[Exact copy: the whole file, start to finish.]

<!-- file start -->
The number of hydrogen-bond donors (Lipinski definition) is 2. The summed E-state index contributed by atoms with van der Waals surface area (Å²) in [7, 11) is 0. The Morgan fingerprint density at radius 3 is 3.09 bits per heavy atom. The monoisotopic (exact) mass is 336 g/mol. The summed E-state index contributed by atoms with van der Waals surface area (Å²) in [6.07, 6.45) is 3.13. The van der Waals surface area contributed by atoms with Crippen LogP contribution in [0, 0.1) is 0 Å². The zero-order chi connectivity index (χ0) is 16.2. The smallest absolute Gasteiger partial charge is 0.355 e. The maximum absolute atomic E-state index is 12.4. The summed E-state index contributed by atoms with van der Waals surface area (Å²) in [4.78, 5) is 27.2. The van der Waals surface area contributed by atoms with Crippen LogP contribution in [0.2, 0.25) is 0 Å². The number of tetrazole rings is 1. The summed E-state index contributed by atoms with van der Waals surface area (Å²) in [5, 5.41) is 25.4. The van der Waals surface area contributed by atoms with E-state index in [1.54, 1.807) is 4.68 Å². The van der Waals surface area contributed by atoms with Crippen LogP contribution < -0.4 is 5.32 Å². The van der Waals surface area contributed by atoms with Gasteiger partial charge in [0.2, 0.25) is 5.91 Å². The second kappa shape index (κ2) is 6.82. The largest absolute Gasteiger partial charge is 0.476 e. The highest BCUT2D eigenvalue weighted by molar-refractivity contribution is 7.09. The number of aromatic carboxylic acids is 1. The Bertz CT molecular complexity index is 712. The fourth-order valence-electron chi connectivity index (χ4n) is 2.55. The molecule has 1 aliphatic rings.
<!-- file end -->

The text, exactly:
The number of hydrogen-bond donors (Lipinski definition) is 2. The summed E-state index contributed by atoms with van der Waals surface area (Å²) in [7, 11) is 0. The Morgan fingerprint density at radius 3 is 3.09 bits per heavy atom. The monoisotopic (exact) mass is 336 g/mol. The summed E-state index contributed by atoms with van der Waals surface area (Å²) in [6.07, 6.45) is 3.13. The van der Waals surface area contributed by atoms with Crippen LogP contribution in [0, 0.1) is 0 Å². The zero-order chi connectivity index (χ0) is 16.2. The smallest absolute Gasteiger partial charge is 0.355 e. The maximum absolute atomic E-state index is 12.4. The summed E-state index contributed by atoms with van der Waals surface area (Å²) in [4.78, 5) is 27.2. The van der Waals surface area contributed by atoms with Crippen LogP contribution in [0.2, 0.25) is 0 Å². The number of tetrazole rings is 1. The summed E-state index contributed by atoms with van der Waals surface area (Å²) in [5, 5.41) is 25.4. The van der Waals surface area contributed by atoms with E-state index in [1.54, 1.807) is 4.68 Å². The van der Waals surface area contributed by atoms with Crippen LogP contribution < -0.4 is 5.32 Å². The van der Waals surface area contributed by atoms with Gasteiger partial charge in [0.2, 0.25) is 5.91 Å². The second kappa shape index (κ2) is 6.82. The largest absolute Gasteiger partial charge is 0.476 e. The highest BCUT2D eigenvalue weighted by molar-refractivity contribution is 7.09. The number of aromatic carboxylic acids is 1. The Bertz CT molecular complexity index is 712. The fourth-order valence-electron chi connectivity index (χ4n) is 2.55. The molecule has 1 aliphatic rings.